The Zika virus is spreading in the Americas, and is now expected to reach nearly every country, including the United States. Since it first appeared in Brazil in May 2015, over a million cases have been reported in that country alone. Symptoms are usually mild, but the virus is thought to be responsible for 3,500 cases of infants born with abnormally small heads, a debilitating condition known as microcephaly. Late last week, countries in Central and South America began taking the dramatic step of urging women to hold off on getting pregnant. In Colombia, the recommended hiatus is six to eight months. In El Salvador the government has gone even further, asking women to consider avoiding pregnancy until 2018. Jamaica and Honduras have made similar pleas.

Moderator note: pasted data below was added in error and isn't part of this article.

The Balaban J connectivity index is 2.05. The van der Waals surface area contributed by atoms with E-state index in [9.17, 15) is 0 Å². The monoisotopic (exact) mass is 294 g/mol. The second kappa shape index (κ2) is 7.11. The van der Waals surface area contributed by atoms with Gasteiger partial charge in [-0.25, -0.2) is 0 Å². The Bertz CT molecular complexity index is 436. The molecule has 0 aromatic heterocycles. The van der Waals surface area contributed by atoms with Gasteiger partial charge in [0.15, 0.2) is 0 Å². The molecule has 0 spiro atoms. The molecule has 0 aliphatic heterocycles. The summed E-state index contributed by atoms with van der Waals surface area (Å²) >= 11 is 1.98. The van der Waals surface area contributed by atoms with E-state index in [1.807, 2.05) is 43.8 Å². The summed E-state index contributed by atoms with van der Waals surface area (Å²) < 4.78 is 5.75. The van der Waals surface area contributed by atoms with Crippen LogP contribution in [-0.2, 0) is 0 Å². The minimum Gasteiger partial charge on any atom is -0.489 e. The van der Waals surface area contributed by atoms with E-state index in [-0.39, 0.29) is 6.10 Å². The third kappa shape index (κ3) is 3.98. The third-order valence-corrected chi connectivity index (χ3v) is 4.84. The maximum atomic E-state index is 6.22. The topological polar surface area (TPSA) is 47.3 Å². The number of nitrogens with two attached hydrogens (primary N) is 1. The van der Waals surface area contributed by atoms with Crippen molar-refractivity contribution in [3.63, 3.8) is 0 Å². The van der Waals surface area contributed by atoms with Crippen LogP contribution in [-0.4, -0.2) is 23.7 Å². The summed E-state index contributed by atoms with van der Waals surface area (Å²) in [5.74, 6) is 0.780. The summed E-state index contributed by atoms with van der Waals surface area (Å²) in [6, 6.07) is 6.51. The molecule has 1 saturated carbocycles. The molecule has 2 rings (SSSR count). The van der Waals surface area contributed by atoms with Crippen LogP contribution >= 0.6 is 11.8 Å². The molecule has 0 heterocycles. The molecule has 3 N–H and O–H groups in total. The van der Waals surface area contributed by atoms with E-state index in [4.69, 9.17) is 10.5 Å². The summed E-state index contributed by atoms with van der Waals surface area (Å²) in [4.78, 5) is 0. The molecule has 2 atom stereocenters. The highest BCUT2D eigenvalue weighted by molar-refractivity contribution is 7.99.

There is no vaccine or treatment for the disease. But efforts are underway to combat the mosquitos that carry Zika, Aedes aegypti, using genetically modified variants of the bugs to cause population crashes. As governments and public health authorities become increasingly concerned about the spread of Zika—especially with the prospect of hundreds of thousands of tourists traveling to Brazil later this year for the Olympics—interest in this technological solution may intensify.
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